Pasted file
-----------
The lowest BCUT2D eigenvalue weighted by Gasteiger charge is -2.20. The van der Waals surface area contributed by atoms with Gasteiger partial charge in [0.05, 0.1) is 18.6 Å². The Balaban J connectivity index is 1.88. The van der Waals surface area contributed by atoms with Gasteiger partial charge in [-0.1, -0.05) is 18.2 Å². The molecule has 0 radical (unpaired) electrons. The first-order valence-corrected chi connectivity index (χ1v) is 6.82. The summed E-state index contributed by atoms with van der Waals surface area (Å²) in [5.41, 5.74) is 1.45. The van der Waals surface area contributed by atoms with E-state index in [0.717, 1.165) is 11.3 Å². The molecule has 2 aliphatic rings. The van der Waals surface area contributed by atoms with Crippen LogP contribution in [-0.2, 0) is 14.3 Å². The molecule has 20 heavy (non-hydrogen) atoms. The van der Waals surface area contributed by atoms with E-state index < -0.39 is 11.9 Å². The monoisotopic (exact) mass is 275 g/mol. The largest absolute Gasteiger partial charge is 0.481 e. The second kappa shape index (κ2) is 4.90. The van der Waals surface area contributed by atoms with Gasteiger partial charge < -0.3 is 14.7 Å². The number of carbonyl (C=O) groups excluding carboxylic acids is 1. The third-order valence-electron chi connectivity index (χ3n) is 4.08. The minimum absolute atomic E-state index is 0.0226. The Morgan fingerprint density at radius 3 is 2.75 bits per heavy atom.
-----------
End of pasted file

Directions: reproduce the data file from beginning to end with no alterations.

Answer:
The lowest BCUT2D eigenvalue weighted by Gasteiger charge is -2.20. The van der Waals surface area contributed by atoms with Gasteiger partial charge in [0.05, 0.1) is 18.6 Å². The Balaban J connectivity index is 1.88. The van der Waals surface area contributed by atoms with Gasteiger partial charge in [-0.1, -0.05) is 18.2 Å². The molecule has 0 radical (unpaired) electrons. The first-order valence-corrected chi connectivity index (χ1v) is 6.82. The summed E-state index contributed by atoms with van der Waals surface area (Å²) in [5.41, 5.74) is 1.45. The van der Waals surface area contributed by atoms with E-state index in [0.717, 1.165) is 11.3 Å². The molecule has 2 aliphatic rings. The van der Waals surface area contributed by atoms with Crippen LogP contribution in [-0.2, 0) is 14.3 Å². The molecule has 20 heavy (non-hydrogen) atoms. The van der Waals surface area contributed by atoms with E-state index < -0.39 is 11.9 Å². The monoisotopic (exact) mass is 275 g/mol. The largest absolute Gasteiger partial charge is 0.481 e. The second kappa shape index (κ2) is 4.90. The van der Waals surface area contributed by atoms with Gasteiger partial charge < -0.3 is 14.7 Å². The number of carbonyl (C=O) groups excluding carboxylic acids is 1. The third-order valence-electron chi connectivity index (χ3n) is 4.08. The minimum absolute atomic E-state index is 0.0226. The Morgan fingerprint density at radius 3 is 2.75 bits per heavy atom.